Of Cell Phones, Sanctity, and Cervical Spines

30 Aug

“A bow signifies reverence and honor” (GIRM §275).

Read more…

___________________________

An Open Letter to Chelsea House Orchestra

26 Aug

“Where there is sadness, joy.”
~ Prayer of St. Francis

Read more…

_____________________________

Liturgical Fiscal Year: A Thought Experiment

20 Aug

Blessed are you poor (Lk 6.20).

Earlier this month, I heard Rush Limbaugh make reference to some kind of economic forecasting related to Apple’s market value. It was a bit confusing, but I gather the corporation is doing quite well, and it was making predictions related to its fourth-quarter earnings – although we’d call them “third-quarter” earnings. “Apple is like the United States,” Rush explained. “Their fiscal year begins October 1, so their fourth quarter is the September quarter.”

“So New Year’s Day for the U.S. Government and some big corporations is October 1 – the feast of the Little Flower,” I thought to myself. “What if everybody’s new year started with her feast?”

What indeed.

As it is, our secular new year begins with an even more significant and propitious feast on January 1: The Solemnity of Mary the Mother of God. It marks the last day of the Christmas Octave, and it focuses our attention on Mary’s unique role in our salvation, but also her role as our heavenly mother and advocate. Moreover, since 1968, our Popes have designated January 1 as the World Day of Peace. We’re asked to offer special prayers that day for an end to war and violence, and to reflect on how we can all help bring that about.

But let’s say, just as a thought experiment, that the Church decided to align its fiscal timetable with the timetables of the world’s mightiest powers, both political and corporate. That is, what if the Church’s financial calendar started in October instead of January? What lessons could we learn from such a shift, especially if the underlying liturgical calendar was left intact.

Considering the wealth of feasts in the first week of October, I’d say there’d be plenty to chew on – particularly with regards to how differently the Church views money matters relative to how the world views them.

Anyway, with regards to my little experiment, here’s what I came up with.

  • October 1 (Fiscal New Year): St. Thérèse of Lisieux. What better saint to ring in the new financial year than this youthful Carmelite and Doctor of the Church. Her whole life was dedicated to self-denial, hiddenness, and her Little Way – the total opposite of the world’s obsession with consumption, self-aggrandizement, and bigger-is-better. As E.F. Schumacher said, and St. Thérèse lived, “small is beautiful,” and we’d do well to imitate her example according to our abilities and state of life.
  • October 2: Guardian Angels. The second day of our Catholic fiscal new year coincides with our annual reminder that we each have a spiritual being assigned to us by God – and that on Jesus’ own authority (Mt 18.10). As with other angels, our guardian angels are God’s messengers, but they also can act on our behalf, protect us, and promote our welfare. In other words, their whole purpose is to serve us – to serve others, not themselves. Would that we held a similar perspective with regards to our wealth, and that we strove to increase our selflessness in our generosity and giving.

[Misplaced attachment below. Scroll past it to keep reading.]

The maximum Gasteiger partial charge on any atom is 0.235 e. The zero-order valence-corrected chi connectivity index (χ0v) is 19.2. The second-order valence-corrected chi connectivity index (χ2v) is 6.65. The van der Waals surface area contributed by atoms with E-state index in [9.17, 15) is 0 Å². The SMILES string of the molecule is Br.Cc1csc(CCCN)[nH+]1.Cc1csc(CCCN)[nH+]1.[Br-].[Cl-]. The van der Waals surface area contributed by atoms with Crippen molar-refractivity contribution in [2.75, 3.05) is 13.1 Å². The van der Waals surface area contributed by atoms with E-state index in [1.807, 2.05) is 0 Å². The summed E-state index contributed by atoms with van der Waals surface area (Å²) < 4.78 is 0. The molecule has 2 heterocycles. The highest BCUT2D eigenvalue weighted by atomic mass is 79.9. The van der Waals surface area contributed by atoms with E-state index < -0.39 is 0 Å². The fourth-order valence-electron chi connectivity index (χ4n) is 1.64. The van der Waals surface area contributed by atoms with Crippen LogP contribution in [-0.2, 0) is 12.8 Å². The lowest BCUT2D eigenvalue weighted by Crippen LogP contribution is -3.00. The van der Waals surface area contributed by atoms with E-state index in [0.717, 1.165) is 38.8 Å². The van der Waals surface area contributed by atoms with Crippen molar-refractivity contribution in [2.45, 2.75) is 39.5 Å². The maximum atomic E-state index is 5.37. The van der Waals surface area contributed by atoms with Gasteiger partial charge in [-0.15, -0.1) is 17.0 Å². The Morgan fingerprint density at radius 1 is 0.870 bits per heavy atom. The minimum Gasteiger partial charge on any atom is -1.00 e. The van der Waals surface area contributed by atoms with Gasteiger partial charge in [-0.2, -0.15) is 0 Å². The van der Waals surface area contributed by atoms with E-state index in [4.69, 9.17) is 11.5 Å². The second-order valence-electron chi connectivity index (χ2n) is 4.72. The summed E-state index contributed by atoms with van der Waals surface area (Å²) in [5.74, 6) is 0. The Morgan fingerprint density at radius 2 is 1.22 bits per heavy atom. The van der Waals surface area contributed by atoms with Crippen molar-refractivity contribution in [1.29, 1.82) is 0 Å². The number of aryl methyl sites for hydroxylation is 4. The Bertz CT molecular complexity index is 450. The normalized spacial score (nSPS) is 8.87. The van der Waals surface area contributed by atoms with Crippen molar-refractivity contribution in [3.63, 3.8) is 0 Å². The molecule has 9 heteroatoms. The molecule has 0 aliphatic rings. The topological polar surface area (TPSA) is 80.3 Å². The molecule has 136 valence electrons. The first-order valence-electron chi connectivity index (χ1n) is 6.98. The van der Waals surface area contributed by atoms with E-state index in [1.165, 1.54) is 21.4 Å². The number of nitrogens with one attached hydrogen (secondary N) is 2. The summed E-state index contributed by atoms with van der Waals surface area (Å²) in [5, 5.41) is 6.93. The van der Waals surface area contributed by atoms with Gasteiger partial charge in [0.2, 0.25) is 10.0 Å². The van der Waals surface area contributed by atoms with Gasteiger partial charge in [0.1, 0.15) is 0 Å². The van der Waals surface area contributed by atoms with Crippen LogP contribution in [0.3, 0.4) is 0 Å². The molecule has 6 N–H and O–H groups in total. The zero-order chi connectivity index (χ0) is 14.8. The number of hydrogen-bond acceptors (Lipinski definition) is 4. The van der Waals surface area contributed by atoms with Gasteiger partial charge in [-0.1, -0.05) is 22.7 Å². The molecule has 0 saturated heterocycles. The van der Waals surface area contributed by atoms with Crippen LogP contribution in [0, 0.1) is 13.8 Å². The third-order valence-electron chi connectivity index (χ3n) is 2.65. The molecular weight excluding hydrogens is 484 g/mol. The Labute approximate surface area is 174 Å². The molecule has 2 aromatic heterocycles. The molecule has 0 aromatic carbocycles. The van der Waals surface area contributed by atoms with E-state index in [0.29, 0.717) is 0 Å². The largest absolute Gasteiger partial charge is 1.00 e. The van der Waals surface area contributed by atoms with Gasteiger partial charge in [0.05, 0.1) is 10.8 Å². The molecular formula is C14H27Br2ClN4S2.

• October 4: St. Francis of Assisi. Here’s the showstopper for my Catholic fiscal new year: The patron saint of voluntary poverty. His rejection of worldly wealth and prestige in exchange for temporal deprivation and derision was considered madness in his day, but he sparked a revolution of love. Not everyone is called to live his radical life of downward mobility – someone has to pay the bills, after all, and have enough left over to pass along to those who beg alms – but his appearance at the start of our imagined financial calendar would set a spiritually profitable tone for the whole year.

In the interest of brevity, I’ll have to skip over other relevant saints in that first week of October – like Bl. Francis Seelos, a Redemptorist missionary to the U.S., on October 5, or the founder of the Carthusians, St. Bruno, on October 6. Besides, we don’t want to stretch this idea too far.

However, there is one more coincidental date that makes this thought experiment especially timely now. Our next would-be fiscal new year’s day, October 1, 2017, will fall on a Sunday – Respect Life Sunday, in fact. It’s a fortuitous confluence of observances that comes every seven years or so, and if it were to also mark financial day #1, think of the unmistakable message if would transmit regarding what the Church truly holds dear: not market share or stock price, balanced books or cash reserves, but the intrinsic and absolute value of every human life.
__________________________

A version of this essay appeared on Catholic Exchange.

%d bloggers like this: